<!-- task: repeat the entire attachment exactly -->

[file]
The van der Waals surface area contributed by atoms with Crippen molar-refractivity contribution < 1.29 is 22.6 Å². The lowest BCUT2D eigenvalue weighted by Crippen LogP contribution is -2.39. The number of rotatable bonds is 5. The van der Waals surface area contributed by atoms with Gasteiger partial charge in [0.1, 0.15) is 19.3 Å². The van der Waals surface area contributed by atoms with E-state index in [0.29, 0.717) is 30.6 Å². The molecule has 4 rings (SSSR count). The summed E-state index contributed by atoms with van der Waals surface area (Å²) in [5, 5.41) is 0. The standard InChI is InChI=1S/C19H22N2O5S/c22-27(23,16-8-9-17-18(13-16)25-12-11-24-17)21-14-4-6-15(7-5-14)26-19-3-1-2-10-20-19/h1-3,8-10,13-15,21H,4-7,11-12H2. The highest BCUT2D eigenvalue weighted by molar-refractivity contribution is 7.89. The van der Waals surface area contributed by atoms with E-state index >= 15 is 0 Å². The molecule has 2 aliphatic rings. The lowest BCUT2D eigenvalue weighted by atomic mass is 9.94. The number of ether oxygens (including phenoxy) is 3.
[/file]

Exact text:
The van der Waals surface area contributed by atoms with Crippen molar-refractivity contribution < 1.29 is 22.6 Å². The lowest BCUT2D eigenvalue weighted by Crippen LogP contribution is -2.39. The number of rotatable bonds is 5. The van der Waals surface area contributed by atoms with Gasteiger partial charge in [0.1, 0.15) is 19.3 Å². The van der Waals surface area contributed by atoms with E-state index in [0.29, 0.717) is 30.6 Å². The molecule has 4 rings (SSSR count). The summed E-state index contributed by atoms with van der Waals surface area (Å²) in [5, 5.41) is 0. The standard InChI is InChI=1S/C19H22N2O5S/c22-27(23,16-8-9-17-18(13-16)25-12-11-24-17)21-14-4-6-15(7-5-14)26-19-3-1-2-10-20-19/h1-3,8-10,13-15,21H,4-7,11-12H2. The highest BCUT2D eigenvalue weighted by molar-refractivity contribution is 7.89. The van der Waals surface area contributed by atoms with E-state index >= 15 is 0 Å². The molecule has 2 aliphatic rings. The lowest BCUT2D eigenvalue weighted by atomic mass is 9.94. The number of ether oxygens (including phenoxy) is 3.